The iCloud breach that happened a few years ago, left everyone wondering how safe are their online vaults – the remote storage systems that they have been using to store their photos and documents. Hacking is common, and will always be around. In the case of the LinkedIn breach, it was made public that most passwords were very weak. OneDrive offers some methods to secure your account other than just a password. This article tells you how to secure your OneDrive account.
Tips to secure OneDrive account
We will see how you can harden OneDrive security in order to secure your OneDrive account.
Through Unbreakable Password
Use a strong password. This is just the first step towards securing your OneDrive account. Do not use passwords like 123456789 or 0000000 etc. Do not use your name or profession as a password. I know a person (and his son too) who has their names as ID and professions as their passwords. Weaker passwords also include your birth dates, hobbies, favorite places, friends’ names, etc.
Create a minimum 10 digit password. That should be the minimum length. The longer the length, the more secure your password. Use a combination of numbers, alphabets, and special characters. With OneDrive, all types of special characters (except whitespaces) are permitted so you can go creative with the password. If you think you won’t be able to remember your password, note it down somewhere off the computer. Keep it in your purse or something that is always with you.
You may also use password managers. I use Lastpass, a cloud-based password manager. You may also use a local password manager but that restricts your usage to the computer where you installed the local password manager. With a cloud-based password manager, you can access your password from anywhere and from any device.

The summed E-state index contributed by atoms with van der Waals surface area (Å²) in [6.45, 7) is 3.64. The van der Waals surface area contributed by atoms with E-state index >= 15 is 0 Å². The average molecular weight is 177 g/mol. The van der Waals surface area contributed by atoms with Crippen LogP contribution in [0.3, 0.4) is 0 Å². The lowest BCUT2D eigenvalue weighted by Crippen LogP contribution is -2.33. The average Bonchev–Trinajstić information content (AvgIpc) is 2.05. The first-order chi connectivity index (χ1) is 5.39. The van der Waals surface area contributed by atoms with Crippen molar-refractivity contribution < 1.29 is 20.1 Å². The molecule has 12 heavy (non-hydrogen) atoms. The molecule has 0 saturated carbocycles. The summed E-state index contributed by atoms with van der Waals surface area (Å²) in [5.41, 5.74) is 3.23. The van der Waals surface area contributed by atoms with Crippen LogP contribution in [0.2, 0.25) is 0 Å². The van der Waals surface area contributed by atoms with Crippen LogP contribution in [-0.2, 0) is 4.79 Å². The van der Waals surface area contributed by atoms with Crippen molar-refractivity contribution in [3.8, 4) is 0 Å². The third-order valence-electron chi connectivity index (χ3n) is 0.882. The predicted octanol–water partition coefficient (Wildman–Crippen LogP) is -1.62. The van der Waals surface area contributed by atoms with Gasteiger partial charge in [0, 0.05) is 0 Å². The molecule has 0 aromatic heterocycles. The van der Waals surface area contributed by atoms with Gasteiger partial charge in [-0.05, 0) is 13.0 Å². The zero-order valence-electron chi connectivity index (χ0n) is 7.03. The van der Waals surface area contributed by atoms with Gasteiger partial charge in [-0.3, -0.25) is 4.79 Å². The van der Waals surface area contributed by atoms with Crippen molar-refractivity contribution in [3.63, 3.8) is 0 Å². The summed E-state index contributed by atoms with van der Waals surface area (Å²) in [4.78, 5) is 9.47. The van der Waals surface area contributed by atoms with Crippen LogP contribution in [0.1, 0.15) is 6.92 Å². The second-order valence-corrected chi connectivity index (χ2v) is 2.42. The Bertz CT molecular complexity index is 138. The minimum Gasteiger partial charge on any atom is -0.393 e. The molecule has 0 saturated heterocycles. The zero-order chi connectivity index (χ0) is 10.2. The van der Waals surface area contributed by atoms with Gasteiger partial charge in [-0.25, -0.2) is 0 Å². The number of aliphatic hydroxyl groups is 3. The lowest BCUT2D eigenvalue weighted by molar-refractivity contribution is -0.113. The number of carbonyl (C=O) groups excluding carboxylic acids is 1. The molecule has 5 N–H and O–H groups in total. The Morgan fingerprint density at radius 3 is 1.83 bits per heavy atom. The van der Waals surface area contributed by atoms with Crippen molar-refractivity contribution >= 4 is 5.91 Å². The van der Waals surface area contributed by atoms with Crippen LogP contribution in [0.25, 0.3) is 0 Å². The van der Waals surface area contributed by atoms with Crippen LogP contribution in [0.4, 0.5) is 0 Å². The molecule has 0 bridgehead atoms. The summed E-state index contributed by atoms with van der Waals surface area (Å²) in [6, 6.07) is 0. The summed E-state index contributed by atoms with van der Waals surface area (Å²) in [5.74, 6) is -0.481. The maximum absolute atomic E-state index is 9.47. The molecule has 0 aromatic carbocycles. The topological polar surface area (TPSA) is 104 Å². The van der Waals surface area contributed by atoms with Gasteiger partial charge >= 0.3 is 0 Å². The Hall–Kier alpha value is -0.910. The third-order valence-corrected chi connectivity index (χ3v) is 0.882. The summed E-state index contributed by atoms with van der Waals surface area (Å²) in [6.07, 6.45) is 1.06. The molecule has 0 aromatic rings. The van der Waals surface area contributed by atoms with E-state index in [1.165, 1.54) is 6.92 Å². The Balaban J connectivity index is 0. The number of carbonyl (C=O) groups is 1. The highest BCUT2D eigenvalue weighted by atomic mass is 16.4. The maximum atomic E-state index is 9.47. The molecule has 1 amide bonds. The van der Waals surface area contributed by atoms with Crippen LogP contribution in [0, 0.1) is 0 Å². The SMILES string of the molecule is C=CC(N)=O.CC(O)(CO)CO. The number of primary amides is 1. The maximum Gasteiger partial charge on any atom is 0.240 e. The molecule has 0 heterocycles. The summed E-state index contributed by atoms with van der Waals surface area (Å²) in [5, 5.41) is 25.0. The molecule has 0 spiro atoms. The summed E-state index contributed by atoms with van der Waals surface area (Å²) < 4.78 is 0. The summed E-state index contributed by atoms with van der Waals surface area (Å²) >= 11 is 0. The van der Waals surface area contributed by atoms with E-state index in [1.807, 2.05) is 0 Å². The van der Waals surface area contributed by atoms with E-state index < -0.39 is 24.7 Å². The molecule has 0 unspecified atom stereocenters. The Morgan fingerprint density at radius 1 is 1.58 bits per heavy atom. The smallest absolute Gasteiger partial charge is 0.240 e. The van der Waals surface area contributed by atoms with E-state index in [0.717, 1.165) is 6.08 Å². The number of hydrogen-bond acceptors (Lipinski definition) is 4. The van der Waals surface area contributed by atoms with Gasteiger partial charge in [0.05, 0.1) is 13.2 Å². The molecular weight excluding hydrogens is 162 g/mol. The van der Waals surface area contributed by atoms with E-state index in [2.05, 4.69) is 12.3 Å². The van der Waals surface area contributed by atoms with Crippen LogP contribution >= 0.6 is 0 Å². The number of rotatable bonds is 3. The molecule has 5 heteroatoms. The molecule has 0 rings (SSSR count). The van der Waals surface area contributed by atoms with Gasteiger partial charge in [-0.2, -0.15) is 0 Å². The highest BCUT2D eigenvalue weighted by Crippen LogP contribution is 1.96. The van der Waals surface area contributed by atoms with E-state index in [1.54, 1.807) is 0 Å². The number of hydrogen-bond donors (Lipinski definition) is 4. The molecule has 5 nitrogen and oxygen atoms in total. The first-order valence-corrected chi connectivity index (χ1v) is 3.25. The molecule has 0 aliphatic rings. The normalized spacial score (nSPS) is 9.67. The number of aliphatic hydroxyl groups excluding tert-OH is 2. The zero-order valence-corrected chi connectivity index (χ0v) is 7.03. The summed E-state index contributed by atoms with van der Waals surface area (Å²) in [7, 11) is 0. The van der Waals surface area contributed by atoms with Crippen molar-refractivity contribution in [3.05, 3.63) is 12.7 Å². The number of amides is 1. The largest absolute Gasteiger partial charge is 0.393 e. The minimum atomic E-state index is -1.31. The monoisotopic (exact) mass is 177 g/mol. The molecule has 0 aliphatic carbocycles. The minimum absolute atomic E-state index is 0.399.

Enable Two-Step Authentication For OneDrive
Add an additional step to further strengthen the protection for your OneDrive account. You can achieve this by clicking on your name towards the top-right corner of the OneDrive window and then by clicking on Account Settings. A new tab will open up showing you OneDrive Setting related options in a left pane. The right pane shows items related to the option selected in the left pane.
The option to set up two-step authentication for OneDrive is the second one, named Security and Password. When you click on the option, you will be asked to verify your identity. This can be selected using an alternate email or phone number that you associated with the account when creating it. The screen would look like this:
When you select the phone number or email, you will have to type the number or email address to make sure they match the ones on record. This done, Microsoft will send you a code for one time verification.
Microsoft will ask for verification when you click on Password option and on Recent Activity option. This is to make sure it is really you who is operating the computer and not some hacker.
When you enter the code in the box provided, you will be told about a smartphone app that lets you get rid of waiting for code. We’ll come to that in a while. For now, simply ignore and click on Set it up Later.